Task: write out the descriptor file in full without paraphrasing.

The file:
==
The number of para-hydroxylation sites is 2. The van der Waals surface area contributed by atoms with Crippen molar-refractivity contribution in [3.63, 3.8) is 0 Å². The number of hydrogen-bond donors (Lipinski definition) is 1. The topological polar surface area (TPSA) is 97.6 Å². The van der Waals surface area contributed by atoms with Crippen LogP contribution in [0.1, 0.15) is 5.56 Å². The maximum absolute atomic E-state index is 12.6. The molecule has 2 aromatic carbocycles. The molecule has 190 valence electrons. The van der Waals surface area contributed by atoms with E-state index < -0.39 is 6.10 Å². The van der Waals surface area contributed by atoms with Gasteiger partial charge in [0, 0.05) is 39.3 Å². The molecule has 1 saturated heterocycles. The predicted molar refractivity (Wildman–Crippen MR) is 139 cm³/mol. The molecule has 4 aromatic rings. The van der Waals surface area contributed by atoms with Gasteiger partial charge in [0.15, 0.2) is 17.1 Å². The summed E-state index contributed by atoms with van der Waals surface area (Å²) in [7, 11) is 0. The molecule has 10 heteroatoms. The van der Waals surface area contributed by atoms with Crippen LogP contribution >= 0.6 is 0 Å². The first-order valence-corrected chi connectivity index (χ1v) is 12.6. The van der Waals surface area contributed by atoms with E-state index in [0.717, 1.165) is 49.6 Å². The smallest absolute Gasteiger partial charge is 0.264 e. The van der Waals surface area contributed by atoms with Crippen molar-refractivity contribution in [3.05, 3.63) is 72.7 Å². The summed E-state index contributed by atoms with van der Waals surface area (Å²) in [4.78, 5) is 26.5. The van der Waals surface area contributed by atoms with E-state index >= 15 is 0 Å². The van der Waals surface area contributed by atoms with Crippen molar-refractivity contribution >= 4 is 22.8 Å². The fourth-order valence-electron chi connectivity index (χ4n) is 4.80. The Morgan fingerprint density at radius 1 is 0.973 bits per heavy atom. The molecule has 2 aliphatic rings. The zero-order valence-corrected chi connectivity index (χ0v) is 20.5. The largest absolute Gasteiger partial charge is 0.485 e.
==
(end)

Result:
The number of para-hydroxylation sites is 2. The van der Waals surface area contributed by atoms with Crippen molar-refractivity contribution in [3.63, 3.8) is 0 Å². The number of hydrogen-bond donors (Lipinski definition) is 1. The topological polar surface area (TPSA) is 97.6 Å². The van der Waals surface area contributed by atoms with Crippen LogP contribution in [0.1, 0.15) is 5.56 Å². The maximum absolute atomic E-state index is 12.6. The molecule has 2 aromatic carbocycles. The molecule has 190 valence electrons. The van der Waals surface area contributed by atoms with E-state index < -0.39 is 6.10 Å². The van der Waals surface area contributed by atoms with Gasteiger partial charge in [0, 0.05) is 39.3 Å². The molecule has 1 saturated heterocycles. The predicted molar refractivity (Wildman–Crippen MR) is 139 cm³/mol. The molecule has 4 aromatic rings. The van der Waals surface area contributed by atoms with Gasteiger partial charge in [0.15, 0.2) is 17.1 Å². The summed E-state index contributed by atoms with van der Waals surface area (Å²) in [7, 11) is 0. The molecule has 10 heteroatoms. The van der Waals surface area contributed by atoms with Crippen LogP contribution >= 0.6 is 0 Å². The first-order valence-corrected chi connectivity index (χ1v) is 12.6. The van der Waals surface area contributed by atoms with E-state index in [0.717, 1.165) is 49.6 Å². The smallest absolute Gasteiger partial charge is 0.264 e. The van der Waals surface area contributed by atoms with Crippen molar-refractivity contribution in [3.05, 3.63) is 72.7 Å². The summed E-state index contributed by atoms with van der Waals surface area (Å²) in [4.78, 5) is 26.5. The van der Waals surface area contributed by atoms with E-state index >= 15 is 0 Å². The van der Waals surface area contributed by atoms with Crippen molar-refractivity contribution >= 4 is 22.8 Å². The fourth-order valence-electron chi connectivity index (χ4n) is 4.80. The Morgan fingerprint density at radius 1 is 0.973 bits per heavy atom. The molecule has 2 aliphatic rings. The zero-order valence-corrected chi connectivity index (χ0v) is 20.5. The largest absolute Gasteiger partial charge is 0.485 e.